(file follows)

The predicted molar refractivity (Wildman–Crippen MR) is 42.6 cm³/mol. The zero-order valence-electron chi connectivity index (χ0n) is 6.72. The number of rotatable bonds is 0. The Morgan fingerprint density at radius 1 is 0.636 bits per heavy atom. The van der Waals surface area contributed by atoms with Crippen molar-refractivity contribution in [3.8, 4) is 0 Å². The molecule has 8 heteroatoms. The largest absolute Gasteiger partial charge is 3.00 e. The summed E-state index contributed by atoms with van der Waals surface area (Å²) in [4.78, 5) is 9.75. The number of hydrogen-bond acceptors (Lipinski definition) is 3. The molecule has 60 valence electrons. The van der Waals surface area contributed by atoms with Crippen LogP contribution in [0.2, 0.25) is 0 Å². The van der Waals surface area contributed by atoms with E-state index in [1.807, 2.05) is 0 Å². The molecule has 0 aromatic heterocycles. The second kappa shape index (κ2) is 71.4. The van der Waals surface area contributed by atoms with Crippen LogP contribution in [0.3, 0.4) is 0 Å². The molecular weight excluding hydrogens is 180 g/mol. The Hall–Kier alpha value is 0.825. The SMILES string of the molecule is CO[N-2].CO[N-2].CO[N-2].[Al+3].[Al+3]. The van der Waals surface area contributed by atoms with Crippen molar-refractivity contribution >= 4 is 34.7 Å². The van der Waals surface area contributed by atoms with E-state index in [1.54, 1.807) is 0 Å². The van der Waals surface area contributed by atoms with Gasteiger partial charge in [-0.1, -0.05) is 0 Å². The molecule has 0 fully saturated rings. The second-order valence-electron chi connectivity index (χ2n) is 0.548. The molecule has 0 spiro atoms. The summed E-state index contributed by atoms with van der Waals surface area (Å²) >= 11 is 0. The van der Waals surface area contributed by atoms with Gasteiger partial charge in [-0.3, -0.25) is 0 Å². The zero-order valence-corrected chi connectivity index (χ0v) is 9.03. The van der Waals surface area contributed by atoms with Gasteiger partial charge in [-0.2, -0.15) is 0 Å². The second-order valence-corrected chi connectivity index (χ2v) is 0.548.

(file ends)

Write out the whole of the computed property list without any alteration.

The predicted molar refractivity (Wildman–Crippen MR) is 42.6 cm³/mol. The zero-order valence-electron chi connectivity index (χ0n) is 6.72. The number of rotatable bonds is 0. The Morgan fingerprint density at radius 1 is 0.636 bits per heavy atom. The van der Waals surface area contributed by atoms with Crippen molar-refractivity contribution in [3.8, 4) is 0 Å². The molecule has 8 heteroatoms. The largest absolute Gasteiger partial charge is 3.00 e. The summed E-state index contributed by atoms with van der Waals surface area (Å²) in [4.78, 5) is 9.75. The number of hydrogen-bond acceptors (Lipinski definition) is 3. The molecule has 60 valence electrons. The van der Waals surface area contributed by atoms with Crippen LogP contribution in [0.2, 0.25) is 0 Å². The van der Waals surface area contributed by atoms with E-state index in [1.807, 2.05) is 0 Å². The molecule has 0 aromatic heterocycles. The second kappa shape index (κ2) is 71.4. The van der Waals surface area contributed by atoms with Crippen LogP contribution in [0.3, 0.4) is 0 Å². The molecular weight excluding hydrogens is 180 g/mol. The Hall–Kier alpha value is 0.825. The SMILES string of the molecule is CO[N-2].CO[N-2].CO[N-2].[Al+3].[Al+3]. The van der Waals surface area contributed by atoms with Crippen molar-refractivity contribution >= 4 is 34.7 Å². The van der Waals surface area contributed by atoms with E-state index in [1.54, 1.807) is 0 Å². The van der Waals surface area contributed by atoms with Gasteiger partial charge in [-0.1, -0.05) is 0 Å². The molecule has 0 fully saturated rings. The second-order valence-electron chi connectivity index (χ2n) is 0.548. The molecule has 0 spiro atoms. The summed E-state index contributed by atoms with van der Waals surface area (Å²) >= 11 is 0. The van der Waals surface area contributed by atoms with Gasteiger partial charge in [-0.3, -0.25) is 0 Å². The zero-order valence-corrected chi connectivity index (χ0v) is 9.03. The van der Waals surface area contributed by atoms with Gasteiger partial charge in [-0.2, -0.15) is 0 Å². The second-order valence-corrected chi connectivity index (χ2v) is 0.548.